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  • Dr. Richard Friend


In August 2012, the Asian Cities Climate Change Resilience Network (ACCCRN), a regional program funded by the Rockefeller Foundation, brought representatives of cities from Vietnam to Thailand, to learn from the experience of the floods of 2011 that inundated several provinces in the Chao Praya Basin with devastating consequences.

The ACCCRN: Learning from Thailand’s Floods video captures this exchange. The countries have much in common. Vietnam has its own experience of heavy flooding, and like Thailand, is rapidly forging a path of urbanisation and industrialisation. The exchange allowed the cities to consider some of the root causes of the surrounding risks of flooding together, while also considering options for building resilience to future climate change. In particular the meeting raised the challenge of how to deal with a natural cycle of flooding, and the role that large scale infrastructure might play.

In Thailand, much of the response to the flooding crisis of 2011 has been to build protection walls. As participants pointed out, as these walls get ever higher and ever longer they create their own new risks of failing and intensifying the flooding, and of deflecting the problem onto people in other places while not adequately addressing the underlying causes of the problem. Participants were reminded of the need to understand the natural cycle of water, the influence of land use change and critically to reconsider the kind of future world we want to create.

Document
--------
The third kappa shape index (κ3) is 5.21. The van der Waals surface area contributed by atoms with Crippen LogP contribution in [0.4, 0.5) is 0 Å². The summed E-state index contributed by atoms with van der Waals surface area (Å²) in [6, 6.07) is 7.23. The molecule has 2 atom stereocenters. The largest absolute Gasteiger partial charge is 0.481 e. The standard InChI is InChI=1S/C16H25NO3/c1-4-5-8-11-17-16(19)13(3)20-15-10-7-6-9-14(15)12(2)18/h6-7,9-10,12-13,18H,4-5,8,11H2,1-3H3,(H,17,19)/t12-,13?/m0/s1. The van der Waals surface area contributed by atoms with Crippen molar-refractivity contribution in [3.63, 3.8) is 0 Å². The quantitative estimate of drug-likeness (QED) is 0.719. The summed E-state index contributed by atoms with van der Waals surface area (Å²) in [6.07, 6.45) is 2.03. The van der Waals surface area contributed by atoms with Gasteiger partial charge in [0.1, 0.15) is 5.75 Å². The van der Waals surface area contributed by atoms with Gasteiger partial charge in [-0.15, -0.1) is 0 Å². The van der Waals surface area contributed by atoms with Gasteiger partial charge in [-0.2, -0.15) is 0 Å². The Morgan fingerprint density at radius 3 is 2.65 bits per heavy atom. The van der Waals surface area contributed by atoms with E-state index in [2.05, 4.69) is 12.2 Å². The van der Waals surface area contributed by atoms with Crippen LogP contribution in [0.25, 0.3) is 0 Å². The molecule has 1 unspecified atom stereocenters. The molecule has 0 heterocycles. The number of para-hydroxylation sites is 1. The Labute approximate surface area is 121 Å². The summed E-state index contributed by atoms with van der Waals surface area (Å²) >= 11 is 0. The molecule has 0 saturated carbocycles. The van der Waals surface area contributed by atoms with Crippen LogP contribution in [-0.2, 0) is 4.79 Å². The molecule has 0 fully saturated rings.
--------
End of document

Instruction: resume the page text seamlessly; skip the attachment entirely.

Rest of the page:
As SE Asia rapidly transforms from a largely rural, agricultural society, cities (their governments, residents, businesses and civil society groups) will have an increasingly important role to play in shaping the future. Much of the urbanisation that is occurring now is happening with only limited planning, and little consideration of what the future will be like. Cities are growing beyond their own natural constraints, transforming landscapes in ways that are already creating problems.

As the effects of climate change become more apparent, scientists warn that these problems will intensify. Much of the impact of climate change will be felt through water—too much or too little, or at the wrong time—as the number of users and demand among competing uses increases, and water quality declines. Climate change will create a world of uncertainty where the climate of the future is very different from the climate of the past, becoming increasingly variable. Additionally the risks of climate change impacts—with more people and assets concentrated in cities—will be all the greater.

But we must be reminded that cities are also centres of innovation and creativity. The more urbanised we become the more the decisions that affect our lives will be made by cities at this local level. By building platforms to bring cities together to share experiences, knowledge, and ideas provides a new opportunity to learn from past mistakes and create a new common, resilient urban future.

For more information on flooding in Asia and ISET-International’s shared learning dialogues, please see these suggested materials:

Changing Cities and Changing Climate: Insights from Shared Learning Dialogues in Thailand and Vietnam

Understanding the Economics of Flood Risk Reduction: A Preliminary Analysis

Living with Floods: A Grassroots Analysis of the Causes and Impacts of Typhoon Miranae

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